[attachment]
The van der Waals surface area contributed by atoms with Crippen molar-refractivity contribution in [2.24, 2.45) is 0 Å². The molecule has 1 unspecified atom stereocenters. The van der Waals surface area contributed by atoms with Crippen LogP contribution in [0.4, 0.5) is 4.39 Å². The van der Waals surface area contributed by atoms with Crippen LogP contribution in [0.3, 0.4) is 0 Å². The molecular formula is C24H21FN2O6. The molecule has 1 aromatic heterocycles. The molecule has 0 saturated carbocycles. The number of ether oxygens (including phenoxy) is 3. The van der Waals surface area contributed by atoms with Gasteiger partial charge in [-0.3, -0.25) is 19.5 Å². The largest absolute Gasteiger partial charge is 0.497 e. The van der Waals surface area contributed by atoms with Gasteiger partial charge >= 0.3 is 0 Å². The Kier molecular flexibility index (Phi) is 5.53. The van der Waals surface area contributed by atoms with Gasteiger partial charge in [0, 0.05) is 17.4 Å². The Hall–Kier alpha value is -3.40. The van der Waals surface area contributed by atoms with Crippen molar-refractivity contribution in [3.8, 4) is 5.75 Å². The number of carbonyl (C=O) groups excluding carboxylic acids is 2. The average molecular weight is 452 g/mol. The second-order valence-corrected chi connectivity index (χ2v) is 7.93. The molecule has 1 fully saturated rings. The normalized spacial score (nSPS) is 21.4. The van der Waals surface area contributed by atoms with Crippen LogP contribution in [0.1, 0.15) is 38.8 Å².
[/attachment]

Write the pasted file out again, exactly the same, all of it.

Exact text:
The van der Waals surface area contributed by atoms with Crippen molar-refractivity contribution in [2.24, 2.45) is 0 Å². The molecule has 1 unspecified atom stereocenters. The van der Waals surface area contributed by atoms with Crippen LogP contribution in [0.4, 0.5) is 4.39 Å². The van der Waals surface area contributed by atoms with Crippen LogP contribution in [0.3, 0.4) is 0 Å². The molecular formula is C24H21FN2O6. The molecule has 1 aromatic heterocycles. The molecule has 0 saturated carbocycles. The number of ether oxygens (including phenoxy) is 3. The van der Waals surface area contributed by atoms with Gasteiger partial charge in [-0.3, -0.25) is 19.5 Å². The largest absolute Gasteiger partial charge is 0.497 e. The van der Waals surface area contributed by atoms with Gasteiger partial charge >= 0.3 is 0 Å². The Kier molecular flexibility index (Phi) is 5.53. The van der Waals surface area contributed by atoms with Gasteiger partial charge in [0, 0.05) is 17.4 Å². The Hall–Kier alpha value is -3.40. The van der Waals surface area contributed by atoms with Crippen molar-refractivity contribution in [3.8, 4) is 5.75 Å². The number of carbonyl (C=O) groups excluding carboxylic acids is 2. The average molecular weight is 452 g/mol. The second-order valence-corrected chi connectivity index (χ2v) is 7.93. The molecule has 1 fully saturated rings. The normalized spacial score (nSPS) is 21.4. The van der Waals surface area contributed by atoms with Crippen LogP contribution in [0.1, 0.15) is 38.8 Å².